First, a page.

It’s not as if Universal and Blumhouse anticipated the opening of its gaslight thriller The Invisible Man to coincide with the guilty verdict handed down this week to movie mogul Harvey Weinstein in his sexual misconduct trial. But the Leigh Whannell directed and written feature arrives in cinemas at a moment when the #MeToo movement again occupies center stage.
Tracking has been seeing this R-rated thriller starring Elisabeth Moss in the mid-$20 million range for quite some time, but coming away from the ravenous response of Monday’s Hollywood premiere, it’s clear that Universal and Blumhouse have another socially conscious genre film on their hands that could hit a nerve and send this film into Get Out box office territory. That Jordan Peele Oscar-winning blockbuster opened to $33.37M. Interestingly enough, Invisible Man is opening in the same final February weekend spot as Get Out did three years ago.
'The Invisible Man' Review: Elisabeth Moss Visibly Great In Reboot That Resonates Far Beyond 1933 Horror Classic
Moss plays a woman in an abusive relationship with a wealthy optics engineer who is the best in his field. She flees from him in the middle of the night. Weeks later she learns that he took his own life. But is he really dead? Quite simply, his presence haunts her like a ghost, tormenting her and those around her — but no one believes her. Off 32 reviews to date, Invisible Man has already clocked 90% fresh on Rotten Tomatoes, which is plenty to encourage average moviegoers outside the genre faithful to head to the cinema. Get Out finaled its RT score at 98% certified fresh.
Previews for Invisible Man start Thursday at 7 PM. We’ll be watching with bated breath to see whether the film, which cost a net $7M off Australian tax credits, overperforms as it’s truly one of those old fashioned word of mouth movies. Don’t be shocked if Moss is in the Best Actress conversation during awards season later this year: Deadline Pete Hammond writes in his review that Invisible Man is “more than most films in the horror genre. This one feels comfortably in line with something Hitchcock would have loved, a film that also has something in common with terrifying thrillers like Julia Roberts’ Sleeping With the Enemy, a movie I thought about while watching it. But The Invisible Man marches to its own beat in the end, and a lot of the success belongs with Moss, who nails this role of a woman under siege, both mentally and physically, with such skill I do not think it is too early to say this is first Oscar-worthy performance of 2020.”
Universal shot Get Out out of cannon as the secret movie at Sundance back in 2017, creating immediate buzz that carried it for more than a year into the Oscars with four noms, including Best Picture and a win for Peele in Original Screenplay. The marketing campaign here for Invisible Man has been mostly standard for a genre film, though with a longer lead promo time going back to December with TV spots hitting broad audiences during NBA Christmas games, not to mention the pregame slot of the Super Bowl as well as The Masked Singer that followed the game. Spots for Invisible Man also aired during the Grammys, and hit TV series like The Walking Dead, This Is Us and Modern Family as well as the finale of the highest-rated telenovela on Spanish-language television, El Señor De Los Cielos. Currently, the movie is tracking well with males over 25 and females under 25 as well as African American and Hispanic audiences.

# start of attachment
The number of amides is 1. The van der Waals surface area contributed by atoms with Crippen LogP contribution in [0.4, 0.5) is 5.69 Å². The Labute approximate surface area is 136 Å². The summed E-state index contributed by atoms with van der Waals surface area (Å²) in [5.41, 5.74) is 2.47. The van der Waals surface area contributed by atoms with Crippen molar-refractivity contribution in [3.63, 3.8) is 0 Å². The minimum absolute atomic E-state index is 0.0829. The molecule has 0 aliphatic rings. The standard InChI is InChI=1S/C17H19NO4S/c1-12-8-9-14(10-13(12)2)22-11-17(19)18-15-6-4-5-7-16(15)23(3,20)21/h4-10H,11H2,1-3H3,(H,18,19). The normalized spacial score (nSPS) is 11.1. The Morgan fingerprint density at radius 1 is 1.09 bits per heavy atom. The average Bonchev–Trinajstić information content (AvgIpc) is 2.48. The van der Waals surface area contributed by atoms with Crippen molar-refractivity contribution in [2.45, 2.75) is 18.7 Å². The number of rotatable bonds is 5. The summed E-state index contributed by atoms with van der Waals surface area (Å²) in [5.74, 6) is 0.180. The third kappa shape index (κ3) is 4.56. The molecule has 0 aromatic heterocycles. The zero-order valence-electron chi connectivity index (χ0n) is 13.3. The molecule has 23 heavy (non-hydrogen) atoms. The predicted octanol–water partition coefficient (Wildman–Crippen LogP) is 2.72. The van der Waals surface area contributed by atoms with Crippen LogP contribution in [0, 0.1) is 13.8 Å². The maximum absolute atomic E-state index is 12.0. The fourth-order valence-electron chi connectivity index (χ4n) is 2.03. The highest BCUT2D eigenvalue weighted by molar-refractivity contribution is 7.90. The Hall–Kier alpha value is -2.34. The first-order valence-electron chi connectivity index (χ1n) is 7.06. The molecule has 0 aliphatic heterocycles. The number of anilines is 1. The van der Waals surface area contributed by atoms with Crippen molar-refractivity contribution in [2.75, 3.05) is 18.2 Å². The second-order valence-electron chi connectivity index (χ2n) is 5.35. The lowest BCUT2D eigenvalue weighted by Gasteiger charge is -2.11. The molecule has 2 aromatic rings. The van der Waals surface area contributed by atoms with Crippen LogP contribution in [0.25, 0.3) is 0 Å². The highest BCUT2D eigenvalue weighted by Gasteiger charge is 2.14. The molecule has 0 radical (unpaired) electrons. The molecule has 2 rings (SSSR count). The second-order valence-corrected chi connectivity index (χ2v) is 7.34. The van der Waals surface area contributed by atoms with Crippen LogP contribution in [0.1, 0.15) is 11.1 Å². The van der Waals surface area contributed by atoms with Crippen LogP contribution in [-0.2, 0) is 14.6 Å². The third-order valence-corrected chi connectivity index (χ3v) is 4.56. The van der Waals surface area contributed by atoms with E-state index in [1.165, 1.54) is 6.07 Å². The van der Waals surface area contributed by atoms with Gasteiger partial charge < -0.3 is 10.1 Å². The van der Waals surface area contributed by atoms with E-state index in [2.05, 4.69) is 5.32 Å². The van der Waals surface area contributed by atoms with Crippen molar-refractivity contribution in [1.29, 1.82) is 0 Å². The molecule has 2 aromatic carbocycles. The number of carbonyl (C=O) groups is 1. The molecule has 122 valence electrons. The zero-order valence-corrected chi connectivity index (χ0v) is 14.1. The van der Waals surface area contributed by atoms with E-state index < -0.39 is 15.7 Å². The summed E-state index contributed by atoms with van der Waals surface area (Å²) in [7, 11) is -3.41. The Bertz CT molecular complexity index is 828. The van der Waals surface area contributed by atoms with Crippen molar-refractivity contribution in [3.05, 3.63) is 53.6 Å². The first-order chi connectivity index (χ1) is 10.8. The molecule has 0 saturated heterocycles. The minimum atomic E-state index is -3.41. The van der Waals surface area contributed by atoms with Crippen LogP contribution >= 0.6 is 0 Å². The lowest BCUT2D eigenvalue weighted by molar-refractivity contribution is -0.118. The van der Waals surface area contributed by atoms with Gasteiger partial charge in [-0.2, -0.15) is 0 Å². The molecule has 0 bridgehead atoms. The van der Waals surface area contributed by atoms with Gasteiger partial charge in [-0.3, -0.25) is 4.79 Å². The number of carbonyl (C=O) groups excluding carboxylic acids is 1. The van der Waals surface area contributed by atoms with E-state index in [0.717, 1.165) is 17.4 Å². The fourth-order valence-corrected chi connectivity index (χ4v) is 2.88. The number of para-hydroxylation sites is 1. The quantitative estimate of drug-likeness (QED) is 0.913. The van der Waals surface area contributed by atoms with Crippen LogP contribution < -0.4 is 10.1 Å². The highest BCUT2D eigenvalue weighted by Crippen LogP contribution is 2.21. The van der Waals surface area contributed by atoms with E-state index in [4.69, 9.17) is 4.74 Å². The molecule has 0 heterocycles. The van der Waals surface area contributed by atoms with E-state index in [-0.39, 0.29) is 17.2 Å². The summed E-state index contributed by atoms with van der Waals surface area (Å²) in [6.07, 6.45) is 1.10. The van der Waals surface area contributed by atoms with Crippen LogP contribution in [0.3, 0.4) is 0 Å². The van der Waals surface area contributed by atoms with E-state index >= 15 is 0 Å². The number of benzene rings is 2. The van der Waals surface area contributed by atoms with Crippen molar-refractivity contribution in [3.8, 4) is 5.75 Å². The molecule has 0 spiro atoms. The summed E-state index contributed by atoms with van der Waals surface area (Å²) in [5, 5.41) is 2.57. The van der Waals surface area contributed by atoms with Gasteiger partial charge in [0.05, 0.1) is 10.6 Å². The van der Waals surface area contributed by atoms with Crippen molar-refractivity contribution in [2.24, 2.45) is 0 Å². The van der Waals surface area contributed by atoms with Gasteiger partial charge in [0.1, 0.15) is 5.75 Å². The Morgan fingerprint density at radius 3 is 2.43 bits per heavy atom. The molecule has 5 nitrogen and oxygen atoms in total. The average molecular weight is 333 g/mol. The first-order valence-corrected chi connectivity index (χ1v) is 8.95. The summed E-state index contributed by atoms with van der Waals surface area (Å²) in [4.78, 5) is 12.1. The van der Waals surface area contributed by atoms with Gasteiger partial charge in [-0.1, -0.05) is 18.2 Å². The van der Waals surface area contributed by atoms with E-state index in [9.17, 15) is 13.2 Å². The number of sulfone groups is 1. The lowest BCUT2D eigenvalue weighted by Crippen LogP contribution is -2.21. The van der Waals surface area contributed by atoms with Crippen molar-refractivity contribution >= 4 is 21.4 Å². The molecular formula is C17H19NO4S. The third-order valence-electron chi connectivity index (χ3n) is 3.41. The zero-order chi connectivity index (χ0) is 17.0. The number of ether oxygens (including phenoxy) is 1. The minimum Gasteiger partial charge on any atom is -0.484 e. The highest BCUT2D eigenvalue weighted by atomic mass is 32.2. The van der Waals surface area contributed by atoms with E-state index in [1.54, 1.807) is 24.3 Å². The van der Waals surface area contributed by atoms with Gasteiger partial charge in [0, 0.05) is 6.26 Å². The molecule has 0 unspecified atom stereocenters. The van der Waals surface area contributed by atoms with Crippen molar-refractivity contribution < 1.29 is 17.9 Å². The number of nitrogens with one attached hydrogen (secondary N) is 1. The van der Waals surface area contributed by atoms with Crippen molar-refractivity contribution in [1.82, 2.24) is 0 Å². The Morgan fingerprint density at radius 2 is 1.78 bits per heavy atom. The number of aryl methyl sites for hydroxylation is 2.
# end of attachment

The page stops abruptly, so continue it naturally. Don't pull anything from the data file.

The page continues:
While genre movies are traditionally frontloaded with their highest grosses on a Friday during their opening weekends (that’s including previews), you know if one is hitting the zeitgeist when Saturday’s numbers exceed Friday. That will be a big sign if Invisible Man is being discovered by the masses; i.e., Get Out saw a 17% spike on its first Saturday from Friday, while Universal/Blumhouse’s Split rose 13% over the same period on its way to a fantastic $40M stateside start.
While Invisible Man stands alone as the only major studio wide release this weekend, opening today in 1,200 locations is Funimation’s anime My Hero Academia: Heroes Rising. The movie already made $15M in Japan back in December and will follow a varying daily theater count pattern much like Funimation’s niche hit last year Dragon Ball Super: Broly which opened to an eye-raising first day of $7M at 1,250 locations, on its way to a $20.2M five-day total and overall domestic of $30.7M. My Hero Academia: Two Heroes debuted at 513 theaters in 2018, and ultimately made $5.75M.
After making a shocking amount of dough with close to $2.9M through yesterday, WarnerMedia’s truTV’s Impractical Jokers: The Movie will expand from 357 to 1,800 locations. The question on many rival distribution executives’ minds is how much more meat is left for this comedy, or did all the fans already come out last weekend?
Deadline’s Dino Ramos will have more on this weekend’s specialty releases which include Searchlight’s alternative Peter Pan take Wendy from two-time Oscar-nominated filmmaker Benh Zeitlin, Sony Pictures Classics’ Michael Winterbottom-directed comedy Greed in NY and LA, John Turturro’s Big Lebowski spinoff The Jesus Rolls from Screen Media, and Roadside Attractions’ BMX champ movie The Ride.
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